Toad the Wet Sprocket heads to Ridgefield Playhouse

Toad the Wet Sprocket will play at the Ridgefield Playhouse on Aug. 25.

Toad the Wet Sprocket will play at the Ridgefield Playhouse on Aug. 25.

Ridgefield Playhouse / Contributed photo

Named for an obscure Monty Python skit, Toad the Wet Sprocket was one of the major alternative music bands that hit it big in the 90s. This year is a milestone for the band, which is celebrating the 25th anniversary of its platinum album, “Dulcinea” (1994), which contained hits like “Fall Down” and “Something’s Always Wrong.” 2019 also marks the 30th anniversary of the band’s first album “Bread & Circus.” After breaking up and reuniting more than 10 years ago, the band has continued recording and touring. Toad’s summer tour, which will support the Sierra Club in its mission “to explore, enjoy and protect the planet,” brings the band to the Ridgefield Playhouse Aug. 25. We talked with singer/songwriter Glen Phillips about the tour and the band’s evolution.

Andrea Valluzzo: Toad started out very much as an indie band. Did it take you by surprise when the alternative boom hit and you had a lot of pop success?

Glen Phillips: It was all very surreal. We were just a small band, it was the first band really any of us had been in. Even getting a record deal was a surprise and beyond that, that anyone got the records was a greater surprise. It’s not how I expected to live my life but was a very welcome detour.

AV: Which song or record are you most proud of and why?

GP: The record “Dulcinea,” just because I think we’d learned more about songwriting and record making by then. And that was a real choice to make a record that wasn’t over-adorned. We wanted it to be that every song could be played live exactly as it was on the album so we really limited our palette in a way that brought out the best in the band.

AV: What inspires your songwriting?

GP: It’s kind of wherever my focus is, so sometimes it’s intensely personal or sometimes I am going through a major life change and I kind of use songs as a letter from my future self to help me find my way. These days I’m reading The Overstory and The Secret Life of Trees and thinking more about the environment. I am finding it hard to really turn my gaze from too far away from human extinction. The planet is going to do fine, give it another few hundred million years and there will be wondrous new species that have evolved and created a new atmosphere after we have torched this one. Life has an amazing way of regulating the planet.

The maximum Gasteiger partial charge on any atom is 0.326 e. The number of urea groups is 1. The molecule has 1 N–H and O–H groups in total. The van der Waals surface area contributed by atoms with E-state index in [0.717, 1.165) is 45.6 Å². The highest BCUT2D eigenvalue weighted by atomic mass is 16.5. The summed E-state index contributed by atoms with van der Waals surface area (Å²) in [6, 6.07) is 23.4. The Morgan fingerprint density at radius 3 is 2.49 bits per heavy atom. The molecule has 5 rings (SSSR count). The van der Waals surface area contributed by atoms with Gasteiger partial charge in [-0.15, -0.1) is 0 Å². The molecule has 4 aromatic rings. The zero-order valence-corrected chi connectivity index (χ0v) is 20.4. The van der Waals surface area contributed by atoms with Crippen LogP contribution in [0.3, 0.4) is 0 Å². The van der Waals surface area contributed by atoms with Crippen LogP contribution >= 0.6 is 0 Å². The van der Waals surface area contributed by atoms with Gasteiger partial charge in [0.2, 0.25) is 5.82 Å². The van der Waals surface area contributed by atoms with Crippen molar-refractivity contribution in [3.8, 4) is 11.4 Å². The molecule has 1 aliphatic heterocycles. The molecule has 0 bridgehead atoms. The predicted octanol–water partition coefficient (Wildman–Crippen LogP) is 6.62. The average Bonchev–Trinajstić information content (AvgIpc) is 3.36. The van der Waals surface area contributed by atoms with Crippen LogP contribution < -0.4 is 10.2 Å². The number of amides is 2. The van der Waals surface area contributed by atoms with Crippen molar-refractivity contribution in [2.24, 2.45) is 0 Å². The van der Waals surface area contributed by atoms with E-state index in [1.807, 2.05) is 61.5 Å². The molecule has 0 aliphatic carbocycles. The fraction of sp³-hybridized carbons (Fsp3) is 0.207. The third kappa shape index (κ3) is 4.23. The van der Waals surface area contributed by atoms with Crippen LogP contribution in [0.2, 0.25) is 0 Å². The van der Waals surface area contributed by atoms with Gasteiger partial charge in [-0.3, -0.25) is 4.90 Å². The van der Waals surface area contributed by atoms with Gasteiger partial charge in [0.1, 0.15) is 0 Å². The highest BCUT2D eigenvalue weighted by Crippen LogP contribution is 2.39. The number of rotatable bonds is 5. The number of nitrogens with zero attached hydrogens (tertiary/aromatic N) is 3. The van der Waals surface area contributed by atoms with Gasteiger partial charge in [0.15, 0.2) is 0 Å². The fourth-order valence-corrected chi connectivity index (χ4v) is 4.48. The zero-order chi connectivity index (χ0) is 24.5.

AV: You’ve said that you didn’t enjoy playing “All I Want” back in the day because it was a hit song. How does it feel now?

GP: It feels great playing it today. We were children of the 90s and the 90s were this weird period where the punk rock attitude and college music was music that was really indie in spirit but became mainstream. Getting signed on a major label was like ‘Oh, maybe that’s selling out.’ Many of us had a pretty poor reaction to that. There was this wanting to be seen and put records out but at the same time wanting to feel invisible and special and not mainstream. At the same time, “All I Want” paid for our lives and still pays for a lot of my life. It has helped us to make all kinds of music that brought a lot of people happiness and on top of that it’s a song about the fleeting nature of happiness.

AV: Tell me about your work with the Sierra Club. What are you hoping to do?

GP: We are hoping to do whatever little bit we can. They are about wildlife preservation and preservation of forests — preservation of the lungs of the planet. Anything we can do to kind of slow down and think and ask and see if it’s not too late. At the same time, I recognize my own hypocrisy in stepping on a bus and burning fuel. I’m trying to figure out how to do more good while doing less harm.

AV: What can audiences expect at this show?

GP: These days, honestly, the shows have been really joyful. The band has gone through some changes in the last year. We have been really grateful to bring music to people and I think that feeling on stage is really translating to audiences. Music is such a wildly beautiful thing. It’s so wonderfully transient. I think that’s what I love about it. It’s like a kite. You capture it for a little bit and it blows around and then it’s gone.